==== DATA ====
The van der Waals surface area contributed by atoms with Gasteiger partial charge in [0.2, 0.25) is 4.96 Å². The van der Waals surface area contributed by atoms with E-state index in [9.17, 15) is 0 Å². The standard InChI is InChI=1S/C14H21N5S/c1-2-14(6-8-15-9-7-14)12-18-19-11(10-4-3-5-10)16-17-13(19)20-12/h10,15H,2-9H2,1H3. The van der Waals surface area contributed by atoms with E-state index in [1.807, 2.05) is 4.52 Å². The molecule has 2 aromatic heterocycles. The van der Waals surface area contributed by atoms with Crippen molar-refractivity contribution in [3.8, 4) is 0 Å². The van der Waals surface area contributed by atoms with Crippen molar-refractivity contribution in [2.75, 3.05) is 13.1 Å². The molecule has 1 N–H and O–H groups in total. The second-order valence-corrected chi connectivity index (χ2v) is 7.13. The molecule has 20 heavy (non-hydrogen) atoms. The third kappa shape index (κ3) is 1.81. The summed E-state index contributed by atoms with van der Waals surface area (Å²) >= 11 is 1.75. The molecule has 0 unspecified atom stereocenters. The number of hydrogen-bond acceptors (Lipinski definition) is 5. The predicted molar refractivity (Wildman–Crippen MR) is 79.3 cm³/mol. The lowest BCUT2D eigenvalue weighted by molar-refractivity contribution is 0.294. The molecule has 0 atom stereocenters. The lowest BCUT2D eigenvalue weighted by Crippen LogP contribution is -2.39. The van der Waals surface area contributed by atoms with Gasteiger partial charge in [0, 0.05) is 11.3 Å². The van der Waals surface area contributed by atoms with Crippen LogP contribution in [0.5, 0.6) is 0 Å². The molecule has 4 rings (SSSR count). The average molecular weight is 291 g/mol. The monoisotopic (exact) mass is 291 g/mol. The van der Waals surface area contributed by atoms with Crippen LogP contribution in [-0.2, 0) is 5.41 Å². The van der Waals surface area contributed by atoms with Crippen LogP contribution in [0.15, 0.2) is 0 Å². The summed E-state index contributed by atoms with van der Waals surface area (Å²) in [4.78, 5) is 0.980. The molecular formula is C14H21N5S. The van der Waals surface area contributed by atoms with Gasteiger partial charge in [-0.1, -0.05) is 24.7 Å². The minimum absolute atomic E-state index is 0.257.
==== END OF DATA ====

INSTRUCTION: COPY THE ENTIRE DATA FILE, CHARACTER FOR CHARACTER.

The van der Waals surface area contributed by atoms with Gasteiger partial charge in [0.2, 0.25) is 4.96 Å². The van der Waals surface area contributed by atoms with E-state index in [9.17, 15) is 0 Å². The standard InChI is InChI=1S/C14H21N5S/c1-2-14(6-8-15-9-7-14)12-18-19-11(10-4-3-5-10)16-17-13(19)20-12/h10,15H,2-9H2,1H3. The van der Waals surface area contributed by atoms with E-state index in [1.807, 2.05) is 4.52 Å². The molecule has 2 aromatic heterocycles. The van der Waals surface area contributed by atoms with Crippen molar-refractivity contribution in [3.8, 4) is 0 Å². The van der Waals surface area contributed by atoms with Crippen molar-refractivity contribution in [2.75, 3.05) is 13.1 Å². The molecule has 1 N–H and O–H groups in total. The second-order valence-corrected chi connectivity index (χ2v) is 7.13. The molecule has 20 heavy (non-hydrogen) atoms. The third kappa shape index (κ3) is 1.81. The summed E-state index contributed by atoms with van der Waals surface area (Å²) >= 11 is 1.75. The molecule has 0 unspecified atom stereocenters. The number of hydrogen-bond acceptors (Lipinski definition) is 5. The predicted molar refractivity (Wildman–Crippen MR) is 79.3 cm³/mol. The lowest BCUT2D eigenvalue weighted by molar-refractivity contribution is 0.294. The molecule has 0 atom stereocenters. The lowest BCUT2D eigenvalue weighted by Crippen LogP contribution is -2.39. The van der Waals surface area contributed by atoms with Gasteiger partial charge in [0, 0.05) is 11.3 Å². The van der Waals surface area contributed by atoms with Crippen LogP contribution in [0.5, 0.6) is 0 Å². The molecule has 4 rings (SSSR count). The average molecular weight is 291 g/mol. The monoisotopic (exact) mass is 291 g/mol. The van der Waals surface area contributed by atoms with Crippen LogP contribution in [-0.2, 0) is 5.41 Å². The van der Waals surface area contributed by atoms with Crippen LogP contribution in [0.15, 0.2) is 0 Å². The summed E-state index contributed by atoms with van der Waals surface area (Å²) in [4.78, 5) is 0.980. The molecular formula is C14H21N5S. The van der Waals surface area contributed by atoms with Gasteiger partial charge in [-0.1, -0.05) is 24.7 Å². The minimum absolute atomic E-state index is 0.257.